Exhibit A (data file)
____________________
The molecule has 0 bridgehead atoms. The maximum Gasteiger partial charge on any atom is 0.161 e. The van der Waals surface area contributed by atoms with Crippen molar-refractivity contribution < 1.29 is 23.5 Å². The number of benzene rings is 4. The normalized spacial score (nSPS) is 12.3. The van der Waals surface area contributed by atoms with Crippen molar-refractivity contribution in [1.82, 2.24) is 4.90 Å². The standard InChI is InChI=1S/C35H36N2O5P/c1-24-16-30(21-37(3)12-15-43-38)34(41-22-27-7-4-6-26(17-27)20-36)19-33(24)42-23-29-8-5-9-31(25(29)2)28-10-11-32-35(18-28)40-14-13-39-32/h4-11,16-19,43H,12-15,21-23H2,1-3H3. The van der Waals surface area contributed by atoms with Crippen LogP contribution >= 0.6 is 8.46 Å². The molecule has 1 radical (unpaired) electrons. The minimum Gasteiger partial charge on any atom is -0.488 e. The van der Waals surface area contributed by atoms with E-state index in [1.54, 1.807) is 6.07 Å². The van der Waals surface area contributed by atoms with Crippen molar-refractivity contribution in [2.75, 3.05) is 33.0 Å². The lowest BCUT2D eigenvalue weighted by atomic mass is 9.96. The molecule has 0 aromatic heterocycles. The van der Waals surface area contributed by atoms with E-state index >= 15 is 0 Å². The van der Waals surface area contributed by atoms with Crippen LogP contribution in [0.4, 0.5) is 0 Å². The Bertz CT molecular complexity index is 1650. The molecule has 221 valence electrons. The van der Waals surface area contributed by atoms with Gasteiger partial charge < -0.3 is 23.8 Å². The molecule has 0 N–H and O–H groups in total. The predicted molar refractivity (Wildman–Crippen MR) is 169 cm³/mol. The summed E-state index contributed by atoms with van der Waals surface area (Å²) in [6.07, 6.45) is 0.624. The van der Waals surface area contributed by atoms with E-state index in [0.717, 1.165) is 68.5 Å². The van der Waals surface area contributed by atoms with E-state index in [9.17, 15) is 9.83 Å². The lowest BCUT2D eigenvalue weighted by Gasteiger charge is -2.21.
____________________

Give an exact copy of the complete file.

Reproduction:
The molecule has 0 bridgehead atoms. The maximum Gasteiger partial charge on any atom is 0.161 e. The van der Waals surface area contributed by atoms with Crippen molar-refractivity contribution < 1.29 is 23.5 Å². The number of benzene rings is 4. The normalized spacial score (nSPS) is 12.3. The van der Waals surface area contributed by atoms with Crippen molar-refractivity contribution in [1.82, 2.24) is 4.90 Å². The standard InChI is InChI=1S/C35H36N2O5P/c1-24-16-30(21-37(3)12-15-43-38)34(41-22-27-7-4-6-26(17-27)20-36)19-33(24)42-23-29-8-5-9-31(25(29)2)28-10-11-32-35(18-28)40-14-13-39-32/h4-11,16-19,43H,12-15,21-23H2,1-3H3. The van der Waals surface area contributed by atoms with Crippen LogP contribution >= 0.6 is 8.46 Å². The molecule has 1 radical (unpaired) electrons. The minimum Gasteiger partial charge on any atom is -0.488 e. The van der Waals surface area contributed by atoms with E-state index in [1.54, 1.807) is 6.07 Å². The van der Waals surface area contributed by atoms with Crippen molar-refractivity contribution in [2.75, 3.05) is 33.0 Å². The lowest BCUT2D eigenvalue weighted by atomic mass is 9.96. The molecule has 0 aromatic heterocycles. The van der Waals surface area contributed by atoms with E-state index >= 15 is 0 Å². The van der Waals surface area contributed by atoms with Crippen LogP contribution in [0.4, 0.5) is 0 Å². The Bertz CT molecular complexity index is 1650. The molecule has 221 valence electrons. The van der Waals surface area contributed by atoms with Gasteiger partial charge < -0.3 is 23.8 Å². The molecule has 0 N–H and O–H groups in total. The predicted molar refractivity (Wildman–Crippen MR) is 169 cm³/mol. The summed E-state index contributed by atoms with van der Waals surface area (Å²) in [6.07, 6.45) is 0.624. The van der Waals surface area contributed by atoms with E-state index in [0.717, 1.165) is 68.5 Å². The van der Waals surface area contributed by atoms with E-state index in [9.17, 15) is 9.83 Å². The lowest BCUT2D eigenvalue weighted by Gasteiger charge is -2.21.